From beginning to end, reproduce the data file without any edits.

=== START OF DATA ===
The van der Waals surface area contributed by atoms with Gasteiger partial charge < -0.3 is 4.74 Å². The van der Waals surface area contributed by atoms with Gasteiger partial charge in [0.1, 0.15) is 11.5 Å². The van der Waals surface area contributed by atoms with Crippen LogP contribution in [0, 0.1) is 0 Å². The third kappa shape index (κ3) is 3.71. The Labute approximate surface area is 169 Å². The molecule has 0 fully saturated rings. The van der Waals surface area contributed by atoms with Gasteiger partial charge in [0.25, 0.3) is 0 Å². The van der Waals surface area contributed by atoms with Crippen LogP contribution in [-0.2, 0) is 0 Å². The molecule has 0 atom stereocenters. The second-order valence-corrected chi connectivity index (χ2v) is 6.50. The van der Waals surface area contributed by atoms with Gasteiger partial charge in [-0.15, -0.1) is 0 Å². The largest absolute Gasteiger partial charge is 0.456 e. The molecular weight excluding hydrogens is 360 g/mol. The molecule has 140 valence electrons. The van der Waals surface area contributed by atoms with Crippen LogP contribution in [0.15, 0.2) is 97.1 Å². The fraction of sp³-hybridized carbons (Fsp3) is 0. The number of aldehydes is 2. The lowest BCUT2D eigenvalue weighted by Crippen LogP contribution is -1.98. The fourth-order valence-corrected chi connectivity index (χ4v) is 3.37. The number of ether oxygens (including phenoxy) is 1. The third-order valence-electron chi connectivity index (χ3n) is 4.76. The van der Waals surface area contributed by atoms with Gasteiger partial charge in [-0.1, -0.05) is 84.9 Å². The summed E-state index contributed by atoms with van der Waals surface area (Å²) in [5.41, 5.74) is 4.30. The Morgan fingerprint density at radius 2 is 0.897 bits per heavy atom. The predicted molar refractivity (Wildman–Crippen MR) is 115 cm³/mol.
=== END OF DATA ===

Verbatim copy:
The van der Waals surface area contributed by atoms with Gasteiger partial charge < -0.3 is 4.74 Å². The van der Waals surface area contributed by atoms with Gasteiger partial charge in [0.1, 0.15) is 11.5 Å². The van der Waals surface area contributed by atoms with Crippen LogP contribution in [0, 0.1) is 0 Å². The third kappa shape index (κ3) is 3.71. The Labute approximate surface area is 169 Å². The molecule has 0 fully saturated rings. The van der Waals surface area contributed by atoms with Gasteiger partial charge in [0.25, 0.3) is 0 Å². The van der Waals surface area contributed by atoms with Crippen LogP contribution in [-0.2, 0) is 0 Å². The molecule has 0 atom stereocenters. The second-order valence-corrected chi connectivity index (χ2v) is 6.50. The van der Waals surface area contributed by atoms with Gasteiger partial charge in [-0.15, -0.1) is 0 Å². The largest absolute Gasteiger partial charge is 0.456 e. The molecular weight excluding hydrogens is 360 g/mol. The molecule has 140 valence electrons. The van der Waals surface area contributed by atoms with Crippen LogP contribution in [0.15, 0.2) is 97.1 Å². The fraction of sp³-hybridized carbons (Fsp3) is 0. The number of aldehydes is 2. The lowest BCUT2D eigenvalue weighted by Crippen LogP contribution is -1.98. The fourth-order valence-corrected chi connectivity index (χ4v) is 3.37. The number of ether oxygens (including phenoxy) is 1. The third-order valence-electron chi connectivity index (χ3n) is 4.76. The van der Waals surface area contributed by atoms with Gasteiger partial charge in [-0.1, -0.05) is 84.9 Å². The summed E-state index contributed by atoms with van der Waals surface area (Å²) in [5.41, 5.74) is 4.30. The Morgan fingerprint density at radius 2 is 0.897 bits per heavy atom. The predicted molar refractivity (Wildman–Crippen MR) is 115 cm³/mol.